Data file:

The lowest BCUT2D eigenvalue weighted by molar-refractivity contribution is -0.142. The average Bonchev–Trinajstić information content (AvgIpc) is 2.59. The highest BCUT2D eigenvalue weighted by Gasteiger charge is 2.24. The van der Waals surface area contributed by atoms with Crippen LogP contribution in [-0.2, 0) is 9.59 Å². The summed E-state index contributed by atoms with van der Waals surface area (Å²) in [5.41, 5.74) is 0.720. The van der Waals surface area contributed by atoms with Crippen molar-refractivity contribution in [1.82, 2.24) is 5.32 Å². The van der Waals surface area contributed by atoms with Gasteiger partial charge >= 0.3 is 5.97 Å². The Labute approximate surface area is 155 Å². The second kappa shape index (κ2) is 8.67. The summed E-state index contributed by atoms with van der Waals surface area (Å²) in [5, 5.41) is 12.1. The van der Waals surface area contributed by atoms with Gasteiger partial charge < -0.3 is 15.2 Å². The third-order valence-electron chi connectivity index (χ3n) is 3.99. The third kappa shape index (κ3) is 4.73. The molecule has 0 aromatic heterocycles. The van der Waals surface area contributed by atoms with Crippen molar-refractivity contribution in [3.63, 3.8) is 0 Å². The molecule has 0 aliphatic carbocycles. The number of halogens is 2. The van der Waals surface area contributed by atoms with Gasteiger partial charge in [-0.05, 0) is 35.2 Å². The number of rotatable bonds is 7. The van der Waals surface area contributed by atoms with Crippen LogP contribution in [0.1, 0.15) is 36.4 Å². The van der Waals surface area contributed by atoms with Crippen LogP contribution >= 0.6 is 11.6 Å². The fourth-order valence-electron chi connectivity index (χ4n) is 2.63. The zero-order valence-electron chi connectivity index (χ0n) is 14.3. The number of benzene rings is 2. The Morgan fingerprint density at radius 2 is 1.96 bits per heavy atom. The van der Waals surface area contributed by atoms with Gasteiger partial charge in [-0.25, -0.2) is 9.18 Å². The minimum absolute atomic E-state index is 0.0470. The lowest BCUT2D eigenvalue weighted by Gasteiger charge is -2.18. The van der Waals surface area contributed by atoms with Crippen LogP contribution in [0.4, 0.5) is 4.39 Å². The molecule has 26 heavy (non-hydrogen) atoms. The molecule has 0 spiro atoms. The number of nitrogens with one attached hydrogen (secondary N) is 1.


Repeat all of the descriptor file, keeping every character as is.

The lowest BCUT2D eigenvalue weighted by molar-refractivity contribution is -0.142. The average Bonchev–Trinajstić information content (AvgIpc) is 2.59. The highest BCUT2D eigenvalue weighted by Gasteiger charge is 2.24. The van der Waals surface area contributed by atoms with Crippen LogP contribution in [-0.2, 0) is 9.59 Å². The summed E-state index contributed by atoms with van der Waals surface area (Å²) in [5.41, 5.74) is 0.720. The van der Waals surface area contributed by atoms with Crippen molar-refractivity contribution in [1.82, 2.24) is 5.32 Å². The van der Waals surface area contributed by atoms with Gasteiger partial charge >= 0.3 is 5.97 Å². The Labute approximate surface area is 155 Å². The second kappa shape index (κ2) is 8.67. The summed E-state index contributed by atoms with van der Waals surface area (Å²) in [5, 5.41) is 12.1. The van der Waals surface area contributed by atoms with Gasteiger partial charge < -0.3 is 15.2 Å². The third-order valence-electron chi connectivity index (χ3n) is 3.99. The third kappa shape index (κ3) is 4.73. The molecule has 0 aromatic heterocycles. The van der Waals surface area contributed by atoms with Crippen molar-refractivity contribution in [3.63, 3.8) is 0 Å². The molecule has 0 aliphatic carbocycles. The number of halogens is 2. The van der Waals surface area contributed by atoms with Gasteiger partial charge in [-0.05, 0) is 35.2 Å². The number of rotatable bonds is 7. The van der Waals surface area contributed by atoms with Crippen LogP contribution in [0.1, 0.15) is 36.4 Å². The van der Waals surface area contributed by atoms with Crippen LogP contribution >= 0.6 is 11.6 Å². The fourth-order valence-electron chi connectivity index (χ4n) is 2.63. The zero-order valence-electron chi connectivity index (χ0n) is 14.3. The number of benzene rings is 2. The Morgan fingerprint density at radius 2 is 1.96 bits per heavy atom. The van der Waals surface area contributed by atoms with Gasteiger partial charge in [-0.25, -0.2) is 9.18 Å². The minimum absolute atomic E-state index is 0.0470. The lowest BCUT2D eigenvalue weighted by Gasteiger charge is -2.18. The van der Waals surface area contributed by atoms with Crippen LogP contribution in [0.4, 0.5) is 4.39 Å². The molecule has 26 heavy (non-hydrogen) atoms. The molecule has 0 spiro atoms. The number of nitrogens with one attached hydrogen (secondary N) is 1.